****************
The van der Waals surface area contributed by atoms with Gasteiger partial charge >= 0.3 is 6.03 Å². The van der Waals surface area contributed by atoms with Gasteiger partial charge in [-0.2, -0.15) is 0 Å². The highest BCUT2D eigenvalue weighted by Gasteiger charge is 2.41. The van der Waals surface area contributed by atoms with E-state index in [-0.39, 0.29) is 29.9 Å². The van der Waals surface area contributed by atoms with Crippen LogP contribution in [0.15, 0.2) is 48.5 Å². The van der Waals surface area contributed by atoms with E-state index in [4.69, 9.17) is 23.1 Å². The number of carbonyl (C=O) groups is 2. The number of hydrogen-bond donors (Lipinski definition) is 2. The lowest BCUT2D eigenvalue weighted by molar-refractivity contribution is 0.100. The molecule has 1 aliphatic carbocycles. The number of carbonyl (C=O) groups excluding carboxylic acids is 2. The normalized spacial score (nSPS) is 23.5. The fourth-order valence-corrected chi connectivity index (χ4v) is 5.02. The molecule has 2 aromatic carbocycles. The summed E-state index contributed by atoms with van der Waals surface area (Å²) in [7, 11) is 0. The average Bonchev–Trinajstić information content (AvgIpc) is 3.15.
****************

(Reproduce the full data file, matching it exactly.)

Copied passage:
The van der Waals surface area contributed by atoms with Gasteiger partial charge >= 0.3 is 6.03 Å². The van der Waals surface area contributed by atoms with Gasteiger partial charge in [-0.2, -0.15) is 0 Å². The highest BCUT2D eigenvalue weighted by Gasteiger charge is 2.41. The van der Waals surface area contributed by atoms with E-state index in [-0.39, 0.29) is 29.9 Å². The van der Waals surface area contributed by atoms with Crippen LogP contribution in [0.15, 0.2) is 48.5 Å². The van der Waals surface area contributed by atoms with E-state index in [4.69, 9.17) is 23.1 Å². The number of carbonyl (C=O) groups is 2. The number of hydrogen-bond donors (Lipinski definition) is 2. The lowest BCUT2D eigenvalue weighted by molar-refractivity contribution is 0.100. The molecule has 1 aliphatic carbocycles. The number of carbonyl (C=O) groups excluding carboxylic acids is 2. The normalized spacial score (nSPS) is 23.5. The fourth-order valence-corrected chi connectivity index (χ4v) is 5.02. The molecule has 2 aromatic carbocycles. The summed E-state index contributed by atoms with van der Waals surface area (Å²) in [7, 11) is 0. The average Bonchev–Trinajstić information content (AvgIpc) is 3.15.